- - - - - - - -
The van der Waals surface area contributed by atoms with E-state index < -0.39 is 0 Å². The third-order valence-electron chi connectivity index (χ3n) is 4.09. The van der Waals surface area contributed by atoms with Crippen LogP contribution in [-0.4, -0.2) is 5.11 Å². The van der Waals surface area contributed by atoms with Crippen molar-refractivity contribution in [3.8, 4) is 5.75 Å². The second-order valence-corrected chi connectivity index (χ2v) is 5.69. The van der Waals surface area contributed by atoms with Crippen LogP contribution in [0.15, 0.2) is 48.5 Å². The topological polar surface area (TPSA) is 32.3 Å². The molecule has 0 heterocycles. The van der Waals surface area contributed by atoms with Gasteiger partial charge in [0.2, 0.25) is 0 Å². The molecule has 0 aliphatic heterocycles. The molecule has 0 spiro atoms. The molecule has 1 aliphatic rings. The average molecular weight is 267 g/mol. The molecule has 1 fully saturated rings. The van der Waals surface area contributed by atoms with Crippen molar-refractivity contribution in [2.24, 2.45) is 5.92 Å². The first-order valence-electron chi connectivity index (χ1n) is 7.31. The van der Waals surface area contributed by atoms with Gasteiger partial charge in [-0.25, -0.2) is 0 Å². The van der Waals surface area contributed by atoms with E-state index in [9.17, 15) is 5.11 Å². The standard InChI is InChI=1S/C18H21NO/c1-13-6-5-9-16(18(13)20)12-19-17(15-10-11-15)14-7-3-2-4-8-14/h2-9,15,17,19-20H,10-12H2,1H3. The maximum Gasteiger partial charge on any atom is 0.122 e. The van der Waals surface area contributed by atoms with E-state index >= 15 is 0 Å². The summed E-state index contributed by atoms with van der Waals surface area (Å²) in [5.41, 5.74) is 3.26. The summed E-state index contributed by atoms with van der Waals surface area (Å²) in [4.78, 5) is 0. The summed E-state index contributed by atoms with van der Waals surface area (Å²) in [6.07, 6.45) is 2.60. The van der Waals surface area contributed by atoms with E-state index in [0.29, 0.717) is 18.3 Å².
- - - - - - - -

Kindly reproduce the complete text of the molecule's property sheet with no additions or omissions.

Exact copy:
The van der Waals surface area contributed by atoms with E-state index < -0.39 is 0 Å². The third-order valence-electron chi connectivity index (χ3n) is 4.09. The van der Waals surface area contributed by atoms with Crippen LogP contribution in [-0.4, -0.2) is 5.11 Å². The van der Waals surface area contributed by atoms with Crippen molar-refractivity contribution in [3.8, 4) is 5.75 Å². The second-order valence-corrected chi connectivity index (χ2v) is 5.69. The van der Waals surface area contributed by atoms with Crippen LogP contribution in [0.15, 0.2) is 48.5 Å². The topological polar surface area (TPSA) is 32.3 Å². The molecule has 0 heterocycles. The van der Waals surface area contributed by atoms with Gasteiger partial charge in [0.2, 0.25) is 0 Å². The molecule has 0 aliphatic heterocycles. The molecule has 0 spiro atoms. The molecule has 1 aliphatic rings. The average molecular weight is 267 g/mol. The molecule has 1 fully saturated rings. The van der Waals surface area contributed by atoms with Crippen molar-refractivity contribution in [2.24, 2.45) is 5.92 Å². The first-order valence-electron chi connectivity index (χ1n) is 7.31. The van der Waals surface area contributed by atoms with Gasteiger partial charge in [-0.25, -0.2) is 0 Å². The van der Waals surface area contributed by atoms with E-state index in [9.17, 15) is 5.11 Å². The standard InChI is InChI=1S/C18H21NO/c1-13-6-5-9-16(18(13)20)12-19-17(15-10-11-15)14-7-3-2-4-8-14/h2-9,15,17,19-20H,10-12H2,1H3. The maximum Gasteiger partial charge on any atom is 0.122 e. The van der Waals surface area contributed by atoms with E-state index >= 15 is 0 Å². The summed E-state index contributed by atoms with van der Waals surface area (Å²) in [5.41, 5.74) is 3.26. The summed E-state index contributed by atoms with van der Waals surface area (Å²) in [4.78, 5) is 0. The summed E-state index contributed by atoms with van der Waals surface area (Å²) in [6.07, 6.45) is 2.60. The van der Waals surface area contributed by atoms with E-state index in [0.29, 0.717) is 18.3 Å².